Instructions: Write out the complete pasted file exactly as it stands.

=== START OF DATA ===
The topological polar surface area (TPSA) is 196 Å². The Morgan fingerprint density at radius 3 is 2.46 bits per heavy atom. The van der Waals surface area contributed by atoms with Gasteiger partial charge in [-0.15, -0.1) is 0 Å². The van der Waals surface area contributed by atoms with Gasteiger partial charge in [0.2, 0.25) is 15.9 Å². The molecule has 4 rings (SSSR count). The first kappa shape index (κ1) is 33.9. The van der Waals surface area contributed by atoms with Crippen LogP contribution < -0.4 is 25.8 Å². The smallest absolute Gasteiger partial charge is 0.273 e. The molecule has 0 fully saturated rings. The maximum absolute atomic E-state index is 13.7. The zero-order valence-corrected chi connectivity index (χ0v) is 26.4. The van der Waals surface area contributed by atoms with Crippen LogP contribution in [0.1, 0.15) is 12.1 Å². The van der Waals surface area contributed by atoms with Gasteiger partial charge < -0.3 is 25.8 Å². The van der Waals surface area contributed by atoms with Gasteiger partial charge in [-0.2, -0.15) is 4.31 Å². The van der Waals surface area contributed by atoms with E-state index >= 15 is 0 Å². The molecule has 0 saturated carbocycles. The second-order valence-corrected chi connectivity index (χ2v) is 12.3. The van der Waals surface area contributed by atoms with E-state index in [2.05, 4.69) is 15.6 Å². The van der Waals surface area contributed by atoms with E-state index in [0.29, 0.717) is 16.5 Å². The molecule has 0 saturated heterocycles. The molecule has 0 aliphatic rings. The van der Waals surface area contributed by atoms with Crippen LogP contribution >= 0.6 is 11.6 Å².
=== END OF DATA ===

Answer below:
The topological polar surface area (TPSA) is 196 Å². The Morgan fingerprint density at radius 3 is 2.46 bits per heavy atom. The van der Waals surface area contributed by atoms with Gasteiger partial charge in [-0.15, -0.1) is 0 Å². The van der Waals surface area contributed by atoms with Gasteiger partial charge in [0.2, 0.25) is 15.9 Å². The molecule has 4 rings (SSSR count). The first kappa shape index (κ1) is 33.9. The van der Waals surface area contributed by atoms with Crippen LogP contribution < -0.4 is 25.8 Å². The smallest absolute Gasteiger partial charge is 0.273 e. The molecule has 0 fully saturated rings. The maximum absolute atomic E-state index is 13.7. The zero-order valence-corrected chi connectivity index (χ0v) is 26.4. The van der Waals surface area contributed by atoms with Crippen LogP contribution in [0.1, 0.15) is 12.1 Å². The van der Waals surface area contributed by atoms with Gasteiger partial charge < -0.3 is 25.8 Å². The van der Waals surface area contributed by atoms with Gasteiger partial charge in [-0.2, -0.15) is 4.31 Å². The van der Waals surface area contributed by atoms with E-state index >= 15 is 0 Å². The molecule has 0 saturated carbocycles. The second-order valence-corrected chi connectivity index (χ2v) is 12.3. The van der Waals surface area contributed by atoms with E-state index in [2.05, 4.69) is 15.6 Å². The van der Waals surface area contributed by atoms with E-state index in [0.29, 0.717) is 16.5 Å². The molecule has 0 saturated heterocycles. The molecule has 0 aliphatic rings. The van der Waals surface area contributed by atoms with Crippen LogP contribution >= 0.6 is 11.6 Å².